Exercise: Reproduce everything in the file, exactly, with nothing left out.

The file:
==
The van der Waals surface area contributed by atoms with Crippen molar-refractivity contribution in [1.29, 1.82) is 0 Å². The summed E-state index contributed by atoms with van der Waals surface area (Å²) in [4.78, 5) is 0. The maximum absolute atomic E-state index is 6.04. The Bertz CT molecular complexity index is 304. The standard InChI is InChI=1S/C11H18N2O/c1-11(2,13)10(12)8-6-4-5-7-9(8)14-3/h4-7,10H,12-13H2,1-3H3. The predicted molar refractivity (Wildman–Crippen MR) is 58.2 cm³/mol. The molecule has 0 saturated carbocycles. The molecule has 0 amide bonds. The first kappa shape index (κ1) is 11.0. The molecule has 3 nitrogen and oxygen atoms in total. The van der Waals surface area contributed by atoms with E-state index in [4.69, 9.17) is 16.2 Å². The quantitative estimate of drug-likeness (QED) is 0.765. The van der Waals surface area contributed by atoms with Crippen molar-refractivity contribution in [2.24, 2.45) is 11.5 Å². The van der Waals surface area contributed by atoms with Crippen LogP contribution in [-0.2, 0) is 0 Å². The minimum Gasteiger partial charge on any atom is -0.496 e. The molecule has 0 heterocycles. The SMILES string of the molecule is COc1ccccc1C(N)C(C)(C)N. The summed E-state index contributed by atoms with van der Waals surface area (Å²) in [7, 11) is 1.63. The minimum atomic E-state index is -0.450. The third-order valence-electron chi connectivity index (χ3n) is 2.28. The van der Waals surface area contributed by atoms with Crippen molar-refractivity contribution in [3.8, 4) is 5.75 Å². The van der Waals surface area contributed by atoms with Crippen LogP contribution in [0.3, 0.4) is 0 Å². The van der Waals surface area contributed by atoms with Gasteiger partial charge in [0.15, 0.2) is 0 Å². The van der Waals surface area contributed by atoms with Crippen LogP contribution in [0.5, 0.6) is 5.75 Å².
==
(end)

The van der Waals surface area contributed by atoms with Crippen molar-refractivity contribution in [1.29, 1.82) is 0 Å². The summed E-state index contributed by atoms with van der Waals surface area (Å²) in [4.78, 5) is 0. The maximum absolute atomic E-state index is 6.04. The Bertz CT molecular complexity index is 304. The standard InChI is InChI=1S/C11H18N2O/c1-11(2,13)10(12)8-6-4-5-7-9(8)14-3/h4-7,10H,12-13H2,1-3H3. The predicted molar refractivity (Wildman–Crippen MR) is 58.2 cm³/mol. The molecule has 0 saturated carbocycles. The molecule has 0 amide bonds. The first kappa shape index (κ1) is 11.0. The molecule has 3 nitrogen and oxygen atoms in total. The van der Waals surface area contributed by atoms with E-state index in [4.69, 9.17) is 16.2 Å². The quantitative estimate of drug-likeness (QED) is 0.765. The van der Waals surface area contributed by atoms with Crippen molar-refractivity contribution in [2.24, 2.45) is 11.5 Å². The van der Waals surface area contributed by atoms with Crippen LogP contribution in [-0.2, 0) is 0 Å². The minimum Gasteiger partial charge on any atom is -0.496 e. The molecule has 0 heterocycles. The SMILES string of the molecule is COc1ccccc1C(N)C(C)(C)N. The summed E-state index contributed by atoms with van der Waals surface area (Å²) in [7, 11) is 1.63. The minimum atomic E-state index is -0.450. The third-order valence-electron chi connectivity index (χ3n) is 2.28. The van der Waals surface area contributed by atoms with Crippen molar-refractivity contribution in [3.8, 4) is 5.75 Å². The van der Waals surface area contributed by atoms with Crippen LogP contribution in [0.3, 0.4) is 0 Å². The van der Waals surface area contributed by atoms with Gasteiger partial charge in [0.15, 0.2) is 0 Å². The van der Waals surface area contributed by atoms with Crippen LogP contribution in [0.5, 0.6) is 5.75 Å².